Peugeot's 308 GTi gets the same styling and tech updates as the rest of the 308 range. We take it out of its comfort zone, onto the race track, to test its mettle.
In the metal
Can I just make it clear, right from the top, that I love, adore, and covet the black and blue 'Coupe Franche' paintwork of the updated Peugeot 308 GTi? I know, I know - it won't be to everyone's taste, and it might be a killer for resale value, but sitting in the pit lane of the Ascari race track in Spain, simmering gently under the Iberian sun, it looks utterly brilliant, and much nicer than the also-available red-and-black scheme.
To be honest, the 308 in GTi form looks pretty stunning in any colour. The regular car is handsome enough, and in GTi form it now comes with a matte-black radiator grille, a re-profiled bonnet, a deeper front bumper with even more gaping air intakes and a chunky rear diffuser with hilariously aggressive fat-boy twin exhausts.
Inside, there's a new touchscreen, which now includes such nice tech items as Apple CarPlay, Android Auto and a 3D connected satnav system by TomTom. The rest is more or less unchanged, which on the good side means that build quality is very good and the front seats are fantastic, but sadly there's no home here for the 3008 SUV's all-digital dials, nor its row of 'hot key' rocker switches that make navigating the infotainment system that much easier.
Underneath, the 308 GTi is the same as before - Peugeot says that it was perfect as it was, so the 270hp 1.6-litre THP engine, the suspension and steering are unchanged.
On public roads, we would have given the Peugeot 308 GTi an easy four stars here, but kept to the confines of the Ascari track, it felt a touch out of its comfort zone.
Comfort is actually the key here. On the road, the 308 GTi has an enviable mix of good body control, light-but-accurate steering and relatively gentle suspension rates that make it one of the better hot hatches to drive as your daily motor. Certainly, it's a little softer and less aggressive than, say, the Ford Focus ST, which is to its benefit. On the road.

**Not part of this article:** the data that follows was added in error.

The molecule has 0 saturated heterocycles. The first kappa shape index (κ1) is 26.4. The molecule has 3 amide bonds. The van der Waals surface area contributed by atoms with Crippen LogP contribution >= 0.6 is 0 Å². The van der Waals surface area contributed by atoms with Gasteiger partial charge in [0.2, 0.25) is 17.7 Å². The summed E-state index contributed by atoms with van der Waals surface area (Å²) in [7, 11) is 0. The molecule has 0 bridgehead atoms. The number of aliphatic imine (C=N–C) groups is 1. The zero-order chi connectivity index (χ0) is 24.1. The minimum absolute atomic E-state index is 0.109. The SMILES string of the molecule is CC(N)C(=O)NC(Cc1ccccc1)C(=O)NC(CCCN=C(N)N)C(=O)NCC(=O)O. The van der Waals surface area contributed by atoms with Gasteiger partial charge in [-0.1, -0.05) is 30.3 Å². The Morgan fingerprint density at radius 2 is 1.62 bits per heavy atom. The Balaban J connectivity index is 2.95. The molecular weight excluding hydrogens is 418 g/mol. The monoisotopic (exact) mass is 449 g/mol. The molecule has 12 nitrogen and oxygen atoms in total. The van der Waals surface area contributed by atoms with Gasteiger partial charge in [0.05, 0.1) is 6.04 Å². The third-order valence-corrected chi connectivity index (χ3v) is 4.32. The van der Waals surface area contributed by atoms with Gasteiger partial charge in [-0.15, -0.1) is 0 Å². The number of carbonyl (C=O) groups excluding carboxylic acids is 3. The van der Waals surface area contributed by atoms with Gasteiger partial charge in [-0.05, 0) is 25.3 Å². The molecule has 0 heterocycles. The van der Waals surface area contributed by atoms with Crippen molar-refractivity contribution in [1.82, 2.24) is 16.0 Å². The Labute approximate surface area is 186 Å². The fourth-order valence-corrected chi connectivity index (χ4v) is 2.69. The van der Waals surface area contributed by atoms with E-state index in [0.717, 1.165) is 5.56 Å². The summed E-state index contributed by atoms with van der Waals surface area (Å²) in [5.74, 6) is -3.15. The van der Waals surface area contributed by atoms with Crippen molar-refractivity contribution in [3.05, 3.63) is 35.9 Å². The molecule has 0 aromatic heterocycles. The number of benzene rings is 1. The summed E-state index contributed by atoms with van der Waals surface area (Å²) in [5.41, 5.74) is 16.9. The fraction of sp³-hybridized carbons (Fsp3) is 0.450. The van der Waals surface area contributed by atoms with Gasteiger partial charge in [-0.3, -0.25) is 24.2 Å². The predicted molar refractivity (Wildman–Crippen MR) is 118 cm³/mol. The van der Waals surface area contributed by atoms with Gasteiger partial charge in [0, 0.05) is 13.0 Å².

On track, that softness, that slight lack of feedback from the steering and the occasional vagueness of the six-speed manual gearbox (there's no auto or dual-clutch version) means that the 308 GTi doesn't take long to feel just a little too soft for track work. Really, on a track as fast and flowing as this, you need something with bigger fangs, such as a Honda Civic Type R, or Ford Focus RS, although the Peugeot would definitely be my choice for the drive home from the track. Track work is also very hard on the oily bits and by the end of a hot day of testing, a few of the cars had worn tyres, moaning differentials and smelly clutches. The brakes, 380mm front discs developed, as is the rest of the suspension and steering, by Peugeot Sport, remained tireless however.
That front diff, provided by Torsen, definitely helps put the 308's prodigious power down when you need it, but get your cornering line wrong and understeer and the grass verge await. Well, they did for me. Ahem. While the steering is a touch too light, and really too short on feel for this kind of track day malarkey, the 308 GTi does feel rather wonderfully agile. Hammer those front brakes and hoick the GTi into a corner and, as long as you've not overcooked the front tyres, it turns in with aggression and poise, and if you've got things really right the rear end will slip gently into a brief slide. It will understeer if you've over-done it though, which is probably for the best.
The engine is brilliant. A decade old now, the 1.6 THP is still one of the best powerplants in its class, with plenty of poke, and yet surprisingly low CO2 emissions. In Sport mode, aided by some artificial engine noise piped in through the speakers, it's also entertainingly gruff and hard-edged in its exhaust note. As long as you get your braking point right and hook the diff up properly, it's exceptionally quick on the way out of a corner.
On public roads, the 308 GTi is fantastic - smooth, fast, and entertaining. Here on the track, though, it just doesn't feel entirely at home, a fact magnified by Peugeot parking its rally car ancestors, a Group B 205 T16, a 307 WRC and a 306 MAXI, outside.
What you get for your money
There is a 'mild' 250hp 308 GTi available for €37,175 and that's pretty good value for a car with such potent performance. This 270hp model does cost an extra €3,000, but it's worth it as you get the extra 20hp (25hp more than the hottest Golf GTi), the differential and the Peugeot Sport suspension. You also get the new touchscreen, those excellent bucket seats, part-leather trim, split-zone climate and all of the connectivity services. It's not cheap, but by hot hatch standards it's good value, and its relative rarity on Irish roads means that it will stand out more.
While there are no changes here beyond the aesthetic, the Peugeot 308 GTi has been pleasantly updated. It definitely looks sharper now and it's still really, really good to drive, albeit better on normal roads than on a race track. If you don't buy it with Coupe Franche paint, you're doing GTi wrong.